Will Mandatory Water Conservation Regulation be Effective?

Will Mandatory Water Conservation Regulation be Effective?

July 29, 2014

By Laurie Greene, Editor

As the agricultural sector does its part in coping with curtailed water allocations and conserving what remains, an emergency regulation to increase conservation practices for all Californians went into effect TODAY. The new mandatory water conservation regulation targets outdoor urban water use. In some areas of the state, 50 percent or more of daily water use is for lawns and outdoor landscaping. This regulation establishes the minimum level of activity that residents, businesses and water suppliers must meet as the drought deepens and will be in effect for 270 days unless extended or repealed.

The regulation, adopted by the State Water Board July 15, and approved by the Office of Administrative Law July 28, mandates minimum actions to conserve water supplies both for this year and into 2015. For more information please visit the Conservation Regulation Portal.

In “The Public Eye: Voluntary water conservation not effective, data show,” Matt Weiser and Phillip Reese confirm, “only mandatory conservation measures, backed by a threat of fines, seem to prompt consumers to save.”

They reported state water agencies used five percent less water (January-May 2014) under mandatory rules alone than the previous three-year average. Agencies under voluntary conservation measures increased water usage four percent over the same timeframe.

Most significantly, water agencies working under mandatory water conservation regulations used fourteen percent less water in May 2014; whereas, other agencies increased usage slightly. And, seventy-five percent of water districts north of the Grapevine reduced usage compared to previous years, while only thirty percent of those south showed reductions.

Now let’s put this into perspective, the authors say that, for instance, Santa Ana residents, each, consume 108 gallons of water daily versus Sacramento residents, who use 218 gallons each. Likewise, San Francisco residents increased their water consumption in May, but they use forty-nine gallons daily, and of course,they do not have substantial landscaping to nourish.

With this regulation, all Californians are expected to stop: washing down driveways and sidewalks; watering of outdoor landscapes that cause excess runoff; using a hose to wash a motor vehicle, unless the hose is fitted with a shut-off nozzle, and using potable water in a fountain or decorative water feature, unless the water is recirculated. The regulation makes an exception for health and safety circumstances.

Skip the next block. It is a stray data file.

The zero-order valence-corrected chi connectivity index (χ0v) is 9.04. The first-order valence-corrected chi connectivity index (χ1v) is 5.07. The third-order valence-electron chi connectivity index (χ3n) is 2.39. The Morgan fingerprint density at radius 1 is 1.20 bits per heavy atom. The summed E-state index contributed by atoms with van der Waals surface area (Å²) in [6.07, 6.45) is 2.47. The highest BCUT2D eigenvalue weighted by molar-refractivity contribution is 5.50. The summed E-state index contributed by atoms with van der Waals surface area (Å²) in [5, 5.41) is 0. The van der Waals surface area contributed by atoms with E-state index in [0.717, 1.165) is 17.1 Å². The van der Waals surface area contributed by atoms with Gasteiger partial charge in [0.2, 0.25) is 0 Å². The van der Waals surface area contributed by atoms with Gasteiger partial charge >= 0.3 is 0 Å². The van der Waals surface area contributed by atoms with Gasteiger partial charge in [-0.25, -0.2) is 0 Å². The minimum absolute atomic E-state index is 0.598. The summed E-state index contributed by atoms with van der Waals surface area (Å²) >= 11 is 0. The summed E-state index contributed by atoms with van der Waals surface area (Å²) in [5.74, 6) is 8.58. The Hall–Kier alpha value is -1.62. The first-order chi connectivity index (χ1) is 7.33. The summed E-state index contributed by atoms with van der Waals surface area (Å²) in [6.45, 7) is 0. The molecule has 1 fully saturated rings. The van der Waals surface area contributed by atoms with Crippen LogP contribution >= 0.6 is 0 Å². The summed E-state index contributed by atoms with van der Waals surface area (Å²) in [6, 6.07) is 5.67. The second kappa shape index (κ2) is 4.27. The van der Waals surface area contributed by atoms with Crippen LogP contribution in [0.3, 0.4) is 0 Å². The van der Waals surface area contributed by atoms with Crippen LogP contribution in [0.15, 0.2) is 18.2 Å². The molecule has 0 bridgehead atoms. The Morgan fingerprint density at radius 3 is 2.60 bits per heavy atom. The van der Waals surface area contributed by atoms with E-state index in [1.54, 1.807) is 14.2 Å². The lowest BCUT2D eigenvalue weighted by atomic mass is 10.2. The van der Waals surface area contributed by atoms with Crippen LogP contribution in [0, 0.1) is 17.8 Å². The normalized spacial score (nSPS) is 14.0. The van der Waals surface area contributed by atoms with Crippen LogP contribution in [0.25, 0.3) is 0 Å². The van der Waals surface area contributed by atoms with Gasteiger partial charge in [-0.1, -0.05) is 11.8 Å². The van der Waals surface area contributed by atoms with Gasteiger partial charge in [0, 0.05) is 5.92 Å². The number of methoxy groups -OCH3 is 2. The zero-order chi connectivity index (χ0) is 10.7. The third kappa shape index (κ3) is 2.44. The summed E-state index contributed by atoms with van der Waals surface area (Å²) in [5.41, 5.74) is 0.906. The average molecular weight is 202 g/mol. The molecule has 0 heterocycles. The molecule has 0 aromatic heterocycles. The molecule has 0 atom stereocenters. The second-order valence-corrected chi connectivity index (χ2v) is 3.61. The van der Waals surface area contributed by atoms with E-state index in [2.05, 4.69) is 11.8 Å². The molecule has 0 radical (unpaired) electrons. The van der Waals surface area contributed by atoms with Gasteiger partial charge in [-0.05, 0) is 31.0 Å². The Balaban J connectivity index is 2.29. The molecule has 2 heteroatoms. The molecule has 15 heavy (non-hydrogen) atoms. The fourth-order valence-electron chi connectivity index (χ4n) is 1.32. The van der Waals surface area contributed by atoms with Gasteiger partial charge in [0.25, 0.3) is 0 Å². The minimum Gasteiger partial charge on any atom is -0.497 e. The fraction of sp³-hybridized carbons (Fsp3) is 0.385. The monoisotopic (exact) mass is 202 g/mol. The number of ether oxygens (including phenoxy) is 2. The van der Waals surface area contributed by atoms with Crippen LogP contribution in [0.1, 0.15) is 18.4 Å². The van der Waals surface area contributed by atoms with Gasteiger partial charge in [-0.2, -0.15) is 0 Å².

Larger water suppliers are required to activate their Water Shortage Contingency Plan to a level where outdoor irrigation restrictions are mandatory. In communities where no water shortage contingency plan exists, the regulation requires that water suppliers either limit outdoor irrigation to twice a week or implement other comparable conservation actions. Finally, large urban water suppliers must report water use on a monthly basis to track progress beginning Aug. 15.

Local agencies could ask courts to fine water users up to $500 a day for failure to implement the conservation requirements of the regulation, in addition to their existing authorities and processes.

In addition, Governor Brown has called on all Californians to reduce their water use by 20 percent and prevent water waste and has signed a bill that bars state homeowners associations and common interest developments, such as condominiums, from fining residents for drought-respectful brown lawns. As yet, all other homeowners are not protected.

Visit SaveOurH2O.org to find out how everyone can do their part; Drought.CA.Gov to learn more about how California is dealing with the effects of the drought, and Saveourh2o.org/report-water-waste to report state agency water waste.

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